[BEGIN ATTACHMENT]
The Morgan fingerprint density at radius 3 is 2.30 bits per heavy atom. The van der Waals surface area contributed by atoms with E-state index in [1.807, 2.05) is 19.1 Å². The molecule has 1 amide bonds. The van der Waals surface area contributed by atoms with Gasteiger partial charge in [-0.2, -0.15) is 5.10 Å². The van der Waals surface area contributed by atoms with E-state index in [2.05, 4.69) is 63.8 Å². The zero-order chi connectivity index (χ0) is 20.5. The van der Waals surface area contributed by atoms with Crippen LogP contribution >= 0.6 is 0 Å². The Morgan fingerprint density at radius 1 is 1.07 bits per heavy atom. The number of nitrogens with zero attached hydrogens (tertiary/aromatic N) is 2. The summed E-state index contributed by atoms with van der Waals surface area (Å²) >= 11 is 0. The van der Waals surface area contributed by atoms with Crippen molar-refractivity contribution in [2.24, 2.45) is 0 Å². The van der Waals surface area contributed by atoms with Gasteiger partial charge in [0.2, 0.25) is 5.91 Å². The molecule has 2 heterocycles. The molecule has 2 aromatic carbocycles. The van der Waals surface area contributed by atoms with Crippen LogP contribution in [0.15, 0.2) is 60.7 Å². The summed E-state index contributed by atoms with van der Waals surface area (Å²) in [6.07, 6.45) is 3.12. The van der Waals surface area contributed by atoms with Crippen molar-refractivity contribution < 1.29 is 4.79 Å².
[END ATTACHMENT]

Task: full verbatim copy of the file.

The Morgan fingerprint density at radius 3 is 2.30 bits per heavy atom. The van der Waals surface area contributed by atoms with E-state index in [1.807, 2.05) is 19.1 Å². The molecule has 1 amide bonds. The van der Waals surface area contributed by atoms with Gasteiger partial charge in [-0.2, -0.15) is 5.10 Å². The van der Waals surface area contributed by atoms with E-state index in [2.05, 4.69) is 63.8 Å². The zero-order chi connectivity index (χ0) is 20.5. The van der Waals surface area contributed by atoms with Crippen LogP contribution >= 0.6 is 0 Å². The Morgan fingerprint density at radius 1 is 1.07 bits per heavy atom. The number of nitrogens with zero attached hydrogens (tertiary/aromatic N) is 2. The summed E-state index contributed by atoms with van der Waals surface area (Å²) >= 11 is 0. The van der Waals surface area contributed by atoms with Crippen molar-refractivity contribution in [2.24, 2.45) is 0 Å². The van der Waals surface area contributed by atoms with Gasteiger partial charge in [0.2, 0.25) is 5.91 Å². The molecule has 2 heterocycles. The molecule has 2 aromatic carbocycles. The van der Waals surface area contributed by atoms with Crippen LogP contribution in [0.15, 0.2) is 60.7 Å². The summed E-state index contributed by atoms with van der Waals surface area (Å²) in [6.07, 6.45) is 3.12. The van der Waals surface area contributed by atoms with Crippen molar-refractivity contribution < 1.29 is 4.79 Å².